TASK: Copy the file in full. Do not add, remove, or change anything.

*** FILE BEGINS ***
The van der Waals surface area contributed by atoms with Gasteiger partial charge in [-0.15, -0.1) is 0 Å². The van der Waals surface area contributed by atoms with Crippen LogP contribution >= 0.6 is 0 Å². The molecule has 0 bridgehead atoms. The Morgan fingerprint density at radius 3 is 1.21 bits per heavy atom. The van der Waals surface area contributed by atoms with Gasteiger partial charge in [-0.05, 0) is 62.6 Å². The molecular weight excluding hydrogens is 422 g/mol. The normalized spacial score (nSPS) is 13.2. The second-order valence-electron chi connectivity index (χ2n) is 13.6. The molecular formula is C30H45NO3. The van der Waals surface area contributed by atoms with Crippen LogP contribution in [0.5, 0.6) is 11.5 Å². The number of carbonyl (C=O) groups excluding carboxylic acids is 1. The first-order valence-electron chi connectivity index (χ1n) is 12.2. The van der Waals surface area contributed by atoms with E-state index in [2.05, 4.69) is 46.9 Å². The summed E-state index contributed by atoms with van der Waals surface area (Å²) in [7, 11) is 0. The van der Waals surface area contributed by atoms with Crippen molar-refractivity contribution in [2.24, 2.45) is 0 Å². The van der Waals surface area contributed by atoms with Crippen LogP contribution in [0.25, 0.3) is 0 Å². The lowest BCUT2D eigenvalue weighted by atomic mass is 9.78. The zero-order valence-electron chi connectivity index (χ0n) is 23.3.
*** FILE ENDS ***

The van der Waals surface area contributed by atoms with Gasteiger partial charge in [-0.15, -0.1) is 0 Å². The van der Waals surface area contributed by atoms with Crippen LogP contribution >= 0.6 is 0 Å². The molecule has 0 bridgehead atoms. The Morgan fingerprint density at radius 3 is 1.21 bits per heavy atom. The van der Waals surface area contributed by atoms with Gasteiger partial charge in [-0.05, 0) is 62.6 Å². The molecular weight excluding hydrogens is 422 g/mol. The normalized spacial score (nSPS) is 13.2. The second-order valence-electron chi connectivity index (χ2n) is 13.6. The molecular formula is C30H45NO3. The van der Waals surface area contributed by atoms with Crippen LogP contribution in [0.5, 0.6) is 11.5 Å². The number of carbonyl (C=O) groups excluding carboxylic acids is 1. The first-order valence-electron chi connectivity index (χ1n) is 12.2. The van der Waals surface area contributed by atoms with E-state index in [2.05, 4.69) is 46.9 Å². The summed E-state index contributed by atoms with van der Waals surface area (Å²) in [7, 11) is 0. The van der Waals surface area contributed by atoms with Crippen molar-refractivity contribution in [2.24, 2.45) is 0 Å². The van der Waals surface area contributed by atoms with Crippen LogP contribution in [0.25, 0.3) is 0 Å². The lowest BCUT2D eigenvalue weighted by atomic mass is 9.78. The zero-order valence-electron chi connectivity index (χ0n) is 23.3.